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The Guardian - US
The Guardian - US
Richard Luscombe

Two Proud Boys members get lengthy prison terms for Capitol attack

Dominic Pezzola outside the Senate chamber of the Capitol
Dominic Pezzola outside the Senate chamber of the Capitol. Pezzola, a former member of the far-right Proud Boys, was sentenced to 10 years in prison. Photograph: Manuel Balce Ceneta/AP

Two members of the far-right Proud Boys militia group who took part in the January 6, 2021, attack on the US Capitol with the intention of keeping Donald Trump in the White House were sentenced to lengthy prison terms on Friday.

Ethan Nordean, described by prosecutors as a leader of the extremist group, received an 18-year sentence for crimes that included seditious conspiracy, committed when thousands of Trump supporters overran the Capitol building.

Dominic Pezzola, who attacked a police officer and was filmed using the officer’s shield to smash a window, got 10 years from the federal judge Timothy Kelly in Washington DC, following his conviction in May for assault and obstructing an official proceeding.

Prosecutors had sought terms of 27 and 20 years, respectively, for Nordean and Pezzola.

The pair, described by prosecutors as “foot soldiers of the right [who] aimed to keep their leader in power”, were part of a mob seeking to disrupt the certification by a joint session of Congress of Democrat Joe Biden’s victory in the 2020 presidential election. Nine deaths have been linked to the riot, including law enforcement suicides.

Ethan Nordean walking toward the Capitol.
Ethan Nordean walking toward the Capitol. Photograph: Carolyn Kaster/AP

Kelly reportedly told Nordean that he wished there were an “alternative history” where he did something other than lead the Proud Boys, complimenting him as a smart and articulate man. Nordean – of Auburn, Washington – said: “I would like to apologize for my lack of leadership that day,” according to Jordan Fischer of the WUSA television news outlet.

Sentencing Pezzola, Kelly said: “You were the one who smashed that window and let people begin to stream into that Capitol building and threaten the lives of our lawmakers. It’s not something I would have ever dreamed I would have seen in our country.”

Pezzola told the court he was “a changed and humbled man”, his “sorrow and regret … unimaginable”.

After Kelly left the courtroom and as US marshals led him away, Pezzola smiled, raised his hand and shouted: “Trump won,” according to a report from local news station WUSA.

His sentence was among the lengthiest handed down to those convicted of offences linked to the Capitol attack, in which 140 police officers were injured.

Pezzola, of Rochester, New York, posted to social media a profanity-laced video of himself inside the Capitol during the siege, smoking a cigar.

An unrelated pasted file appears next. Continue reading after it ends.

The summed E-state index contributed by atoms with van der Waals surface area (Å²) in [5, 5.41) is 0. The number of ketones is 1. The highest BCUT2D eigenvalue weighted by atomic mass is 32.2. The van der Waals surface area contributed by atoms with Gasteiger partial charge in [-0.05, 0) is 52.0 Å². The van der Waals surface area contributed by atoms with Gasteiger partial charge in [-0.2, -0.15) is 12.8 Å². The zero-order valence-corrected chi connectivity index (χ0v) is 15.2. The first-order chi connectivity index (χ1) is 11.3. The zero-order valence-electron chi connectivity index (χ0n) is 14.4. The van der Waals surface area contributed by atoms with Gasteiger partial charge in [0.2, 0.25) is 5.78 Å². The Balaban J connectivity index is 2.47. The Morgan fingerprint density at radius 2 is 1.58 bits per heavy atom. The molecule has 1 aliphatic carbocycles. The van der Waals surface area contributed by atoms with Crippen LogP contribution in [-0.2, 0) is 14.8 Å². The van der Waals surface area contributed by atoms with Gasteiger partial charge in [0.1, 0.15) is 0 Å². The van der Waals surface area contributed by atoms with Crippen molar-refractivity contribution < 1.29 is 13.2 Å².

On Thursday, Judge Kelly sentenced the former Proud Boys organizer Joseph Biggs, a former US army captain, to 17 years behind bars, and handed a 15-year sentence to Zachary Rehl, another leader.

Like Nordean, both were convicted of seditious conspiracy, a civil war-era offense that is rarely brought. The sentences were the second- and third-longest stemming from the attack.

Two other members of the group, including its former leader Enrique Tarrio, are scheduled to be sentenced next week, with prosecutors calling for a 33-year sentence for Tarrio.

More than 1,100 people have been charged with federal crimes for their involvement in the riot and more than 600 have been convicted and sentenced. The most severe prison term yet given to a January 6 rioter is 18 years, first given to the founder of the far-right Oath Keepers, Stewart Rhodes, in May, also for seditious conspiracy, and now to Ethan Nordean.

In their original filing to the court, prosecutors claimed Pezzola and Nordean were “trusted lieutenants” of Tarrio, his “boots on the ground” on the day of the attack.

“They unleashed a force on the Capitol that was calculated to exert their political will on elected officials by force and to undo the results of a democratic election,” they wrote. “The foot soldiers of the right aimed to keep their leader in power. They failed. They are not heroes; they are criminals.”

Trump lost the 2020 election by more than 7m votes and conclusively in the electoral college but falsely claimed the election was stolen. Currently the leading candidate for the Republican nomination in 2024, he faces 17 federal and state criminal charges arising from his attempt to cling onto power. Trump also faces 74 criminal charges on other matters.

They include allegations he incited the January 6 riot by summoning his extremist supporters to a rally at the Capitol in a tweet that read: “Be there, will be wild”.

On Thursday, Rehl, a former US marine, sobbed as his sentence was handed down. He told Kelly: “For what it’s worth, I stand here today and say that I am done with all of it. I am done with politics; I am done peddling lies for other people who don’t care about me.”

Norman Pattis, attorney for Rehl and Biggs, blamed Trump for the plight of his clients, whom he said were “given good reason by the highest official in the land” to question the legitimacy of Biden’s victory.

“What they’re guilty of is believing the president who said the election was stolen from him,” he said.

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